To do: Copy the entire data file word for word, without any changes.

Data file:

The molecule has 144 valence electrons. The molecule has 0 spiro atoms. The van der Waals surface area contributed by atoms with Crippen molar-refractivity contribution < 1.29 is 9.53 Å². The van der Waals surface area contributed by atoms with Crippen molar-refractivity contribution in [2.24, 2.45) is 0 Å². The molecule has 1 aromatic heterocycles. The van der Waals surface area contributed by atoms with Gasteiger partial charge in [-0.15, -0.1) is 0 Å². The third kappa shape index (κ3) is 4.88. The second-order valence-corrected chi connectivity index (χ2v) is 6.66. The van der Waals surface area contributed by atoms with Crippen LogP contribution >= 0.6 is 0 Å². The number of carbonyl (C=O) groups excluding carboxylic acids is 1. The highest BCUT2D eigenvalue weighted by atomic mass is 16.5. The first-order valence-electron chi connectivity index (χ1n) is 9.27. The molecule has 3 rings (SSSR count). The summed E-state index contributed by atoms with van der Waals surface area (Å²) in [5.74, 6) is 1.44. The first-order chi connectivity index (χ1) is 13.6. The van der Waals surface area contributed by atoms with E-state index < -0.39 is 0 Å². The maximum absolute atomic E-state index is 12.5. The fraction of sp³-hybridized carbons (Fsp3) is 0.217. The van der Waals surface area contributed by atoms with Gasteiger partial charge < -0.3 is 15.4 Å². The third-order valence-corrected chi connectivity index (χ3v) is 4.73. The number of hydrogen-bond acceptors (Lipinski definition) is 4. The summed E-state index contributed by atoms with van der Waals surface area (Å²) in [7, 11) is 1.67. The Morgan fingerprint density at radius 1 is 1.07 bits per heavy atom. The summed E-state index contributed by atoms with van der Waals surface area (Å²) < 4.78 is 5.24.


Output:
The molecule has 144 valence electrons. The molecule has 0 spiro atoms. The van der Waals surface area contributed by atoms with Crippen molar-refractivity contribution < 1.29 is 9.53 Å². The van der Waals surface area contributed by atoms with Crippen molar-refractivity contribution in [2.24, 2.45) is 0 Å². The molecule has 1 aromatic heterocycles. The van der Waals surface area contributed by atoms with Gasteiger partial charge in [-0.15, -0.1) is 0 Å². The third kappa shape index (κ3) is 4.88. The second-order valence-corrected chi connectivity index (χ2v) is 6.66. The van der Waals surface area contributed by atoms with Crippen LogP contribution >= 0.6 is 0 Å². The number of carbonyl (C=O) groups excluding carboxylic acids is 1. The highest BCUT2D eigenvalue weighted by atomic mass is 16.5. The first-order valence-electron chi connectivity index (χ1n) is 9.27. The molecule has 3 rings (SSSR count). The summed E-state index contributed by atoms with van der Waals surface area (Å²) in [5.74, 6) is 1.44. The first-order chi connectivity index (χ1) is 13.6. The van der Waals surface area contributed by atoms with E-state index < -0.39 is 0 Å². The maximum absolute atomic E-state index is 12.5. The fraction of sp³-hybridized carbons (Fsp3) is 0.217. The van der Waals surface area contributed by atoms with Gasteiger partial charge < -0.3 is 15.4 Å². The third-order valence-corrected chi connectivity index (χ3v) is 4.73. The number of hydrogen-bond acceptors (Lipinski definition) is 4. The summed E-state index contributed by atoms with van der Waals surface area (Å²) in [7, 11) is 1.67. The Morgan fingerprint density at radius 1 is 1.07 bits per heavy atom. The summed E-state index contributed by atoms with van der Waals surface area (Å²) < 4.78 is 5.24.